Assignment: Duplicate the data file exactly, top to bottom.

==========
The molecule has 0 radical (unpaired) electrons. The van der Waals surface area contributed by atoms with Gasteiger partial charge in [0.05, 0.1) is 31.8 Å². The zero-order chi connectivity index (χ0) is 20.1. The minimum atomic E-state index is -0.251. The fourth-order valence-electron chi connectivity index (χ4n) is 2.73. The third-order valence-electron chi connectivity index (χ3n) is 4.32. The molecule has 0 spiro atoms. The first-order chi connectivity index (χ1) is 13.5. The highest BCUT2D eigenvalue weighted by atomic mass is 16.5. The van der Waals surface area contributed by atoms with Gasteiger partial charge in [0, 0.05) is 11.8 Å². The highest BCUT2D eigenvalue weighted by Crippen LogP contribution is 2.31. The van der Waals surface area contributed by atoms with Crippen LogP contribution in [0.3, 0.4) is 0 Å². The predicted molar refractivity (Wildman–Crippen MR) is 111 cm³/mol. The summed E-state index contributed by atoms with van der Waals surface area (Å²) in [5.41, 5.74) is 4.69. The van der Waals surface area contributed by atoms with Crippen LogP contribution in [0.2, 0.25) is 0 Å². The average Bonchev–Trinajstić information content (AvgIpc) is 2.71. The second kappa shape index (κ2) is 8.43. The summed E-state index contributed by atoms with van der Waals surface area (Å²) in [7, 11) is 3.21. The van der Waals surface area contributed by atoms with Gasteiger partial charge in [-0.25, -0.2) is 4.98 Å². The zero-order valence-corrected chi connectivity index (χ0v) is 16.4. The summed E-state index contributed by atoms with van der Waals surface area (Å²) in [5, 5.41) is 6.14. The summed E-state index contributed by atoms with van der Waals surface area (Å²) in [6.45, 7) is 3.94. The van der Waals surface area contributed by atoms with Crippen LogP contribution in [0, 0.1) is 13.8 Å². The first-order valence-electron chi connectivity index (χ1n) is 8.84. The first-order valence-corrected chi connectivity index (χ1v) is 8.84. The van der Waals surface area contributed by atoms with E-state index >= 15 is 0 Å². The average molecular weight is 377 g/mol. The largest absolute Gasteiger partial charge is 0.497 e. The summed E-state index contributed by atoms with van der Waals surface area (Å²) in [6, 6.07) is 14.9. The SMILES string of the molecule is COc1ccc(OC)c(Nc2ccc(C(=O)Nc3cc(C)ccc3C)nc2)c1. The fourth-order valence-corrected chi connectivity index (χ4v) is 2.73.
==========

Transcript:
The molecule has 0 radical (unpaired) electrons. The van der Waals surface area contributed by atoms with Gasteiger partial charge in [0.05, 0.1) is 31.8 Å². The zero-order chi connectivity index (χ0) is 20.1. The minimum atomic E-state index is -0.251. The fourth-order valence-electron chi connectivity index (χ4n) is 2.73. The third-order valence-electron chi connectivity index (χ3n) is 4.32. The molecule has 0 spiro atoms. The first-order chi connectivity index (χ1) is 13.5. The highest BCUT2D eigenvalue weighted by atomic mass is 16.5. The van der Waals surface area contributed by atoms with Gasteiger partial charge in [0, 0.05) is 11.8 Å². The highest BCUT2D eigenvalue weighted by Crippen LogP contribution is 2.31. The van der Waals surface area contributed by atoms with Crippen LogP contribution in [0.3, 0.4) is 0 Å². The predicted molar refractivity (Wildman–Crippen MR) is 111 cm³/mol. The summed E-state index contributed by atoms with van der Waals surface area (Å²) in [5.41, 5.74) is 4.69. The van der Waals surface area contributed by atoms with Crippen LogP contribution in [0.2, 0.25) is 0 Å². The average Bonchev–Trinajstić information content (AvgIpc) is 2.71. The second kappa shape index (κ2) is 8.43. The summed E-state index contributed by atoms with van der Waals surface area (Å²) in [7, 11) is 3.21. The van der Waals surface area contributed by atoms with Gasteiger partial charge in [-0.25, -0.2) is 4.98 Å². The zero-order valence-corrected chi connectivity index (χ0v) is 16.4. The summed E-state index contributed by atoms with van der Waals surface area (Å²) in [5, 5.41) is 6.14. The summed E-state index contributed by atoms with van der Waals surface area (Å²) in [6.45, 7) is 3.94. The van der Waals surface area contributed by atoms with Crippen LogP contribution in [0, 0.1) is 13.8 Å². The first-order valence-electron chi connectivity index (χ1n) is 8.84. The first-order valence-corrected chi connectivity index (χ1v) is 8.84. The van der Waals surface area contributed by atoms with E-state index >= 15 is 0 Å². The average molecular weight is 377 g/mol. The largest absolute Gasteiger partial charge is 0.497 e. The summed E-state index contributed by atoms with van der Waals surface area (Å²) in [6, 6.07) is 14.9. The SMILES string of the molecule is COc1ccc(OC)c(Nc2ccc(C(=O)Nc3cc(C)ccc3C)nc2)c1. The fourth-order valence-corrected chi connectivity index (χ4v) is 2.73.